4 Holiday Decorations That Can Attract Insects and Rodents
Cooler weather usually means fewer pests, but holiday decorations are a seasonal exception. Whether they hitch a ride indoors or they’ve been patiently waiting for the festivities like the rest of us, here are the critters that may be attracted to your decorations and how you can prevent them.
Potted Plant Pests
A potted plant is a great way to add some greenery to your holiday decor, but you might bring more nature into your home than intended.
Soil-dwelling pests like fungus gnats thrive in the moisture-rich environment of potted plants like poinsettias and paperwhites. Keep an eye out for small, dark, mosquito-like bugs flying around the soil below the leaves. You can also check the soil for tiny white larvae before you bring your plants inside.
Speaking of poinsettias, there’s one insect in particular that loves them: whiteflies. These small, winged bugs hide on the bottom of leaves. This might make them look like ornaments on a tree, but if you don’t want these bugs decorating your plants, wipe the leaves with a mixture of dish soap and water.
The attic is a place where decorations are out of sight and out of mind until next year, giving critters plenty of time to explore them. Taking these bins and boxes out of their dark, undisturbed places can stir up bugs like centipedes and bring them back downstairs.
Mice in particular may find comfort in the warmth of your stored items. If your boxes aren’t sealed tight, you may find that your string lights and other decorations have been chewed through.
Try placing cotton balls soaked in peppermint oil in your attic to deter creatures from getting too cozy in your decorations. If nothing else, they should smell festive when it’s time to hang them up.
Oh Christmas Tree, Oh Pest-Free Tree
Clark Griswold learned the hard way — you never know when a squirrel will decide to take a cozy winter nap in your tree.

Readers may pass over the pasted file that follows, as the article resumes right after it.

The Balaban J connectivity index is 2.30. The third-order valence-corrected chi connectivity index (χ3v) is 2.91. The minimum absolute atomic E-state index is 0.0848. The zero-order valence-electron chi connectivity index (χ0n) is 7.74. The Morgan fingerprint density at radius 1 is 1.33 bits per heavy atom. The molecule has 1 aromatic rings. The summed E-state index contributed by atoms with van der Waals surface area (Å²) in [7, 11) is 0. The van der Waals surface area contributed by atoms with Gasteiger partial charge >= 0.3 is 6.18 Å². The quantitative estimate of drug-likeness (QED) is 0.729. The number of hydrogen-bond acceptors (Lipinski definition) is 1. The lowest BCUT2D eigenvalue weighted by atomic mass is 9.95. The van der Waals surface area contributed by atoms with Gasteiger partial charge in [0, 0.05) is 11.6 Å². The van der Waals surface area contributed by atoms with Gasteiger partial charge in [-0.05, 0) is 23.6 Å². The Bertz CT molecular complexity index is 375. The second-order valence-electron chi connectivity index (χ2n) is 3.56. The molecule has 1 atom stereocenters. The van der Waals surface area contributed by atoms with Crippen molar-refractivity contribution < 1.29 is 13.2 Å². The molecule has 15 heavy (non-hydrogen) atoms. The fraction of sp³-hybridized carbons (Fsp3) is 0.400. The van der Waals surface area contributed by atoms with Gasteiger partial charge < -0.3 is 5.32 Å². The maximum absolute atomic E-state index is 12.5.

While incredibly unlikely, if you’re worried your tree could be topped by more than a star, check for signs of nibbled branches or droppings. Squirrels can also get in your home, and potentially your tree, when looking for warm shelter, so make sure large gaps in your home are sealed.
A pest you’re more likely to find in your tree is an aphid. These small green or black bugs are attracted to Christmas trees for their sap. While they’re usually dormant in the winter, their eggs could be hidden in the branches. Once inside, the warmer indoor temperatures can cause the eggs to hatch well before spring. Give your tree a good shake before you bring it indoors to knock off any stowaways.
Candy canes and popcorn garlands are classic decorations, but they can also be an attractive treat for pests. If items like these aren’t stored in airtight containers, cockroaches and ants will make quick work of them. It’s probably best to throw these decorations away at the end of the year so their scent doesn’t become a problem.
While not as appetizing for humans, wooden decorations are also at risk of being eaten or damaged by bugs. Termites and wood-boring beetles can sniff out wooden ornaments if stored improperly. Check these ornaments for tiny holes or nearby sawdust piles before you display them.
Keep Your Holidays Pest-Free
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